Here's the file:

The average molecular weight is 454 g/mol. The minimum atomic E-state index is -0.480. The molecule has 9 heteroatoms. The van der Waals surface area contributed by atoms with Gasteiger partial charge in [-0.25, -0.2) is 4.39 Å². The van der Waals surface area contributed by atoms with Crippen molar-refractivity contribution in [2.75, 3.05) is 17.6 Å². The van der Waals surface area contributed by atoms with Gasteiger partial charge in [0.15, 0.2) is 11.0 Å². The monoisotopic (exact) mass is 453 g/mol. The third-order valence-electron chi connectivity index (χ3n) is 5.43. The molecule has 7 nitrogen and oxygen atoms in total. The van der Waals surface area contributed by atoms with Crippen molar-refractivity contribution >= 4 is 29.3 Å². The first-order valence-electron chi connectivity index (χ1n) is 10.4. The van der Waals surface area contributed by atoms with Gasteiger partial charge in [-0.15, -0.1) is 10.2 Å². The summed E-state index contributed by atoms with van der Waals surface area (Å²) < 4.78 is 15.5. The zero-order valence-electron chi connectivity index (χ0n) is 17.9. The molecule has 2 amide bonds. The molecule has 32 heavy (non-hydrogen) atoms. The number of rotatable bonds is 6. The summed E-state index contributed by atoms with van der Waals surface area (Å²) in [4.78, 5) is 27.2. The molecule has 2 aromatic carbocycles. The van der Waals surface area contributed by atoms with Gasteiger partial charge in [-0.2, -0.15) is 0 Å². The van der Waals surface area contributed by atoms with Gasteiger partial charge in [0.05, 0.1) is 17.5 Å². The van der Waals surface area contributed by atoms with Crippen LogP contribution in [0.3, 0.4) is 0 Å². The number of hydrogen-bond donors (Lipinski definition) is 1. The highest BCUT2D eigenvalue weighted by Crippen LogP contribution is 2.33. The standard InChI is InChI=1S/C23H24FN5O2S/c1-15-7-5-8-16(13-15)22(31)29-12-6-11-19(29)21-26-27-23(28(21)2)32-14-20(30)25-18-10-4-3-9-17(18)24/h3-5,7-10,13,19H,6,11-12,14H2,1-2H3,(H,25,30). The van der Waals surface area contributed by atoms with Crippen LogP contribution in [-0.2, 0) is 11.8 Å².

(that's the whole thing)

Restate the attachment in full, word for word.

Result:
The average molecular weight is 454 g/mol. The minimum atomic E-state index is -0.480. The molecule has 9 heteroatoms. The van der Waals surface area contributed by atoms with Gasteiger partial charge in [-0.25, -0.2) is 4.39 Å². The van der Waals surface area contributed by atoms with Crippen molar-refractivity contribution in [2.75, 3.05) is 17.6 Å². The van der Waals surface area contributed by atoms with Gasteiger partial charge in [0.15, 0.2) is 11.0 Å². The monoisotopic (exact) mass is 453 g/mol. The third-order valence-electron chi connectivity index (χ3n) is 5.43. The molecule has 7 nitrogen and oxygen atoms in total. The van der Waals surface area contributed by atoms with Crippen molar-refractivity contribution >= 4 is 29.3 Å². The first-order valence-electron chi connectivity index (χ1n) is 10.4. The van der Waals surface area contributed by atoms with Gasteiger partial charge in [-0.15, -0.1) is 10.2 Å². The summed E-state index contributed by atoms with van der Waals surface area (Å²) < 4.78 is 15.5. The zero-order valence-electron chi connectivity index (χ0n) is 17.9. The molecule has 2 amide bonds. The molecule has 32 heavy (non-hydrogen) atoms. The number of rotatable bonds is 6. The summed E-state index contributed by atoms with van der Waals surface area (Å²) in [4.78, 5) is 27.2. The molecule has 2 aromatic carbocycles. The van der Waals surface area contributed by atoms with Gasteiger partial charge in [-0.2, -0.15) is 0 Å². The van der Waals surface area contributed by atoms with Gasteiger partial charge in [0.05, 0.1) is 17.5 Å². The van der Waals surface area contributed by atoms with Crippen LogP contribution in [0.3, 0.4) is 0 Å². The number of hydrogen-bond donors (Lipinski definition) is 1. The highest BCUT2D eigenvalue weighted by Crippen LogP contribution is 2.33. The standard InChI is InChI=1S/C23H24FN5O2S/c1-15-7-5-8-16(13-15)22(31)29-12-6-11-19(29)21-26-27-23(28(21)2)32-14-20(30)25-18-10-4-3-9-17(18)24/h3-5,7-10,13,19H,6,11-12,14H2,1-2H3,(H,25,30). The van der Waals surface area contributed by atoms with Crippen LogP contribution in [-0.2, 0) is 11.8 Å².